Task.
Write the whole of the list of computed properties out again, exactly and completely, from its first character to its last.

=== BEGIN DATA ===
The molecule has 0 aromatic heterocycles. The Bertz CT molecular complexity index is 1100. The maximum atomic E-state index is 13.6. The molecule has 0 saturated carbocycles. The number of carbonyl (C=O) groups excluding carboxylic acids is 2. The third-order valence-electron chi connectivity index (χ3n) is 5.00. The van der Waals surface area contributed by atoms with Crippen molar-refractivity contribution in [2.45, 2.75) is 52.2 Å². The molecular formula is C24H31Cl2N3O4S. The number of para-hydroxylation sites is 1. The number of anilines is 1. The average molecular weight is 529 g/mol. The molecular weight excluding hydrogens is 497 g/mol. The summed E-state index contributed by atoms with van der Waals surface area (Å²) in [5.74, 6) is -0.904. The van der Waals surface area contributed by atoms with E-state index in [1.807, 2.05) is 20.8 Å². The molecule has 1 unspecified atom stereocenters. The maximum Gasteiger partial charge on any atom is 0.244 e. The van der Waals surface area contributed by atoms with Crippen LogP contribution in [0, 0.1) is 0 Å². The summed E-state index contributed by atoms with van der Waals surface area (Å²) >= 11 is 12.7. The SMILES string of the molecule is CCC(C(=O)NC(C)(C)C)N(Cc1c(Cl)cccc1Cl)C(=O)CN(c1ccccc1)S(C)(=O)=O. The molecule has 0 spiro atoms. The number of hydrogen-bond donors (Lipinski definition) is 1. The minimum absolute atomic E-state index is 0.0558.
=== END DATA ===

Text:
The molecule has 0 aromatic heterocycles. The Bertz CT molecular complexity index is 1100. The maximum atomic E-state index is 13.6. The molecule has 0 saturated carbocycles. The number of carbonyl (C=O) groups excluding carboxylic acids is 2. The third-order valence-electron chi connectivity index (χ3n) is 5.00. The van der Waals surface area contributed by atoms with Crippen molar-refractivity contribution in [2.45, 2.75) is 52.2 Å². The molecular formula is C24H31Cl2N3O4S. The number of para-hydroxylation sites is 1. The number of anilines is 1. The average molecular weight is 529 g/mol. The molecular weight excluding hydrogens is 497 g/mol. The summed E-state index contributed by atoms with van der Waals surface area (Å²) in [5.74, 6) is -0.904. The van der Waals surface area contributed by atoms with E-state index in [1.807, 2.05) is 20.8 Å². The molecule has 1 unspecified atom stereocenters. The maximum Gasteiger partial charge on any atom is 0.244 e. The van der Waals surface area contributed by atoms with Crippen LogP contribution in [0, 0.1) is 0 Å². The summed E-state index contributed by atoms with van der Waals surface area (Å²) >= 11 is 12.7. The SMILES string of the molecule is CCC(C(=O)NC(C)(C)C)N(Cc1c(Cl)cccc1Cl)C(=O)CN(c1ccccc1)S(C)(=O)=O. The molecule has 0 spiro atoms. The number of hydrogen-bond donors (Lipinski definition) is 1. The minimum absolute atomic E-state index is 0.0558.